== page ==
• Choose health-aware partners. Having fewer partners reduces the risk of exposure to syphilis or other STIs. Choosing partners who have been tested and are aware of their sexual health status is a responsible approach towards minimizing the spread of syphilis.
  • Educate yourself. Syphilis is often misunderstood and stigmatized, which can lead to delayed diagnosis and treatment. By educating yourself about the symptoms, risks, and available treatment options, you can make informed decisions and help eliminate misconceptions surrounding syphilis.
  • Avoid drug and alcohol abuse. Substance abuse can influence judgment and lead to risky sexual behaviors. Engaging in condomless sex while under the influence increases the likelihood of syphilis transmission. By prioritizing your overall well-being, you can reduce the chances of contracting or spreading the infection.

Syphilis and pregnancy

One alarming aspect of syphilis is its ability to be transmitted from an infected mother or birthing parent to the newborn. Known as congenital syphilis, this transmission can occur at any stage of pregnancy and result in serious health complications for the infant. During pregnancy, the bacterium can cross the placenta and infect the fetus, leading to premature birth, low birth weight, and even stillbirth. Infected babies may also develop congenital syphilis symptoms, including bone deformities, rashes, fever, anemia, and neurologic issues.

In the United States, cases of congenital syphilis rose by 32% resulting in over 200 stillbirths and infant deaths. In King County, 11 cases of congenital syphilis were found which is a 10-fold increase compared with 2020. 

To protect the health of both mother/birthing parent and child, regular prenatal care is crucial. Pregnant individuals should undergo routine syphilis screening during their first prenatal visit and repeat tests throughout pregnancy if they are at high risk or live in areas with high syphilis rates. Treating syphilis with antibiotics during pregnancy is essential to prevent the transmission of the infection to the fetus. Penicillin is the recommended antibiotic, as it is highly effective in treating and preventing further complications associated with syphilis. There are ways to still treat if the parent is allergic to penicillin!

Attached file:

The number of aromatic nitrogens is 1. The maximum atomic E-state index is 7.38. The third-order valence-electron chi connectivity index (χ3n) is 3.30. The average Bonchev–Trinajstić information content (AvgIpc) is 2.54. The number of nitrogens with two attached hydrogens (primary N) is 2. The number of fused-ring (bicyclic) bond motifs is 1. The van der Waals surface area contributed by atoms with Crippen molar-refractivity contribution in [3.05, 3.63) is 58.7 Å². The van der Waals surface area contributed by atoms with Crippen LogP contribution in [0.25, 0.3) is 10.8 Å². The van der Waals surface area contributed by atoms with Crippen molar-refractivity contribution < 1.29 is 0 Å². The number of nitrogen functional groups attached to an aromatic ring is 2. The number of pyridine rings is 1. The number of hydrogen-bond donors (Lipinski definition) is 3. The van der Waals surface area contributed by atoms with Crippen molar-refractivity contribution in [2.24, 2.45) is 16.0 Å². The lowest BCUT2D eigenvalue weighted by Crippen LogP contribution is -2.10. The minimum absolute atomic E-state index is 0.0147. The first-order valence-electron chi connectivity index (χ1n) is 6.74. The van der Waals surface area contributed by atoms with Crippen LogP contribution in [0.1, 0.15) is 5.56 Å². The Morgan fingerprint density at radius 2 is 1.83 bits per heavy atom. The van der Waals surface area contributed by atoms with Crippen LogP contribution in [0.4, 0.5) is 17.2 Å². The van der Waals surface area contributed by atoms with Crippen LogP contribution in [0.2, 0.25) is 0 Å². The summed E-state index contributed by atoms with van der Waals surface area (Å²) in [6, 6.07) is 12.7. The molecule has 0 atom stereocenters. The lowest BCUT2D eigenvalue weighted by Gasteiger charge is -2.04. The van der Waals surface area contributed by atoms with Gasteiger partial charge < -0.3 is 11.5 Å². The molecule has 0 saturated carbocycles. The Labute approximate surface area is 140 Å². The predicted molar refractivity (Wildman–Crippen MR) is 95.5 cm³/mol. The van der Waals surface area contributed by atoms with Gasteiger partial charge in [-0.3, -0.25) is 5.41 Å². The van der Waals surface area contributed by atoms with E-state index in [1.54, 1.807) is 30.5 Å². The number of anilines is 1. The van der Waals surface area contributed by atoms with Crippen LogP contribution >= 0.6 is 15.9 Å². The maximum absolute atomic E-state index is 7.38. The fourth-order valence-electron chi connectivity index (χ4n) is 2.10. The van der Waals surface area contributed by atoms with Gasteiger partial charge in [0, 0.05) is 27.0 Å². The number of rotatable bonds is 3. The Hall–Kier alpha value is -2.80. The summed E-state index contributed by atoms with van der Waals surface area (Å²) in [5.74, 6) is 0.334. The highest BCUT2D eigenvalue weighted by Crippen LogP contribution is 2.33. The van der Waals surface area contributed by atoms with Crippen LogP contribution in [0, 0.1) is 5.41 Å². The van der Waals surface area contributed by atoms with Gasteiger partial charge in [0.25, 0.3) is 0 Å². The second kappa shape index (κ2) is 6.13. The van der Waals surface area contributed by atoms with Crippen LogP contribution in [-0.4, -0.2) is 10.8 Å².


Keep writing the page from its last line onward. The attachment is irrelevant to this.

The surge in syphilis cases emphasizes the need for increased awareness, education, and safe sexual behavior. By understanding the modes of transmission and implementing preventive measures, such as practicing safe sex, getting tested regularly, and avoiding risky behaviors, individuals can protect themselves and their partners. Additionally, pregnant patients should prioritize prenatal care and undergo syphilis screenings to ensure the health and well-being of both themselves and their infants.

Understand your risk. Talk to your provider.

“Knowledge is power when it comes to combating syphilis and other STIs,” says Dr. Wang. “Having honest conversations about your health and risk factors can help ensure every patient gets the right screening, evaluation, and treatment.”

“If you suspect that you might have a syphilis infection, be sure to see your clinician — preferably your primary care provider,” says Dr. Wang. “You can get screened and learn more about treatment and how to protect yourself.” 

Learn more and find a practitioner 

Whether you require an in-person visit or want to consult a doctor virtually, you have options. Contact Swedish Primary Care to schedule an appointment with a primary care provider. You can also connect virtually with your clinician to review your symptoms, provide instruction and follow up as needed. And with Swedish ExpressCare Virtual you can receive treatment in minutes for common conditions such as colds, flu, urinary tract infections, and more. You can use our provider directory to find a specialist or primary care physician near you. 

If you have questions about LGBTQIA+-informed care, contact LGBTQIA+ Care or Transgender Health at Swedish. We can accommodate both in-person and virtual visits.

Information for patients and visitors 

Additional information

CDC STI fact sheet

Syphilis epidemic - King County, Washington

The best time to find a primary care practitioner is when you don’t need one

Investing in access to holistic health care for our LGBTQIA+ communities

This information is not intended as a substitute for professional medical care. Always follow your health care professional's instructions.